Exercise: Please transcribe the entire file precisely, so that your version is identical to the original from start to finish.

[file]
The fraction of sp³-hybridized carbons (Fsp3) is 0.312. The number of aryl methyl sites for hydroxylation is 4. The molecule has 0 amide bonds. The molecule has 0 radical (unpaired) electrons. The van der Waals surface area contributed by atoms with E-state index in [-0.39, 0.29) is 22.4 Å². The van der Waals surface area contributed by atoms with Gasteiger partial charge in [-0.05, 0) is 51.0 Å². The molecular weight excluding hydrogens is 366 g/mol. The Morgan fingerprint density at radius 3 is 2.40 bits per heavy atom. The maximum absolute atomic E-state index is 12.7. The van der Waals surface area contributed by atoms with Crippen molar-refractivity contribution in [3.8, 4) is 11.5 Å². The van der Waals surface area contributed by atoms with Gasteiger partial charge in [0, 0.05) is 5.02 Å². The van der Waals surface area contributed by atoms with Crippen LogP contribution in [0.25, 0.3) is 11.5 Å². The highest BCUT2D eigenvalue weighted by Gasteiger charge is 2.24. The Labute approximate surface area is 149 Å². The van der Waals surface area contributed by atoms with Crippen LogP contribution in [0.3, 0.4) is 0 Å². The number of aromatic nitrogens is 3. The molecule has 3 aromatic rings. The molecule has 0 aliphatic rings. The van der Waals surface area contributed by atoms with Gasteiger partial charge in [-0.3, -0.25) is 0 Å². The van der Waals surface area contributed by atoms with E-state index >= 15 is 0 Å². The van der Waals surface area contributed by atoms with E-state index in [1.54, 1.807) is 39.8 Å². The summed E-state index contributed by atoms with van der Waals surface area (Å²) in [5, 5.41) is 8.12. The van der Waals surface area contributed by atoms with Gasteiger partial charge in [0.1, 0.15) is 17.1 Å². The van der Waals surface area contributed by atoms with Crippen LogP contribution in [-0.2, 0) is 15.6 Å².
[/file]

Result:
The fraction of sp³-hybridized carbons (Fsp3) is 0.312. The number of aryl methyl sites for hydroxylation is 4. The molecule has 0 amide bonds. The molecule has 0 radical (unpaired) electrons. The van der Waals surface area contributed by atoms with E-state index in [-0.39, 0.29) is 22.4 Å². The van der Waals surface area contributed by atoms with Gasteiger partial charge in [-0.05, 0) is 51.0 Å². The molecular weight excluding hydrogens is 366 g/mol. The Morgan fingerprint density at radius 3 is 2.40 bits per heavy atom. The maximum absolute atomic E-state index is 12.7. The van der Waals surface area contributed by atoms with Crippen molar-refractivity contribution in [3.8, 4) is 11.5 Å². The van der Waals surface area contributed by atoms with Gasteiger partial charge in [0, 0.05) is 5.02 Å². The van der Waals surface area contributed by atoms with Crippen LogP contribution in [0.25, 0.3) is 11.5 Å². The highest BCUT2D eigenvalue weighted by Gasteiger charge is 2.24. The Labute approximate surface area is 149 Å². The van der Waals surface area contributed by atoms with Crippen LogP contribution in [0.3, 0.4) is 0 Å². The number of aromatic nitrogens is 3. The molecule has 3 aromatic rings. The molecule has 0 aliphatic rings. The van der Waals surface area contributed by atoms with Gasteiger partial charge in [-0.3, -0.25) is 0 Å². The van der Waals surface area contributed by atoms with E-state index >= 15 is 0 Å². The van der Waals surface area contributed by atoms with E-state index in [1.54, 1.807) is 39.8 Å². The summed E-state index contributed by atoms with van der Waals surface area (Å²) in [5, 5.41) is 8.12. The van der Waals surface area contributed by atoms with Gasteiger partial charge in [0.1, 0.15) is 17.1 Å². The van der Waals surface area contributed by atoms with Crippen LogP contribution in [-0.2, 0) is 15.6 Å².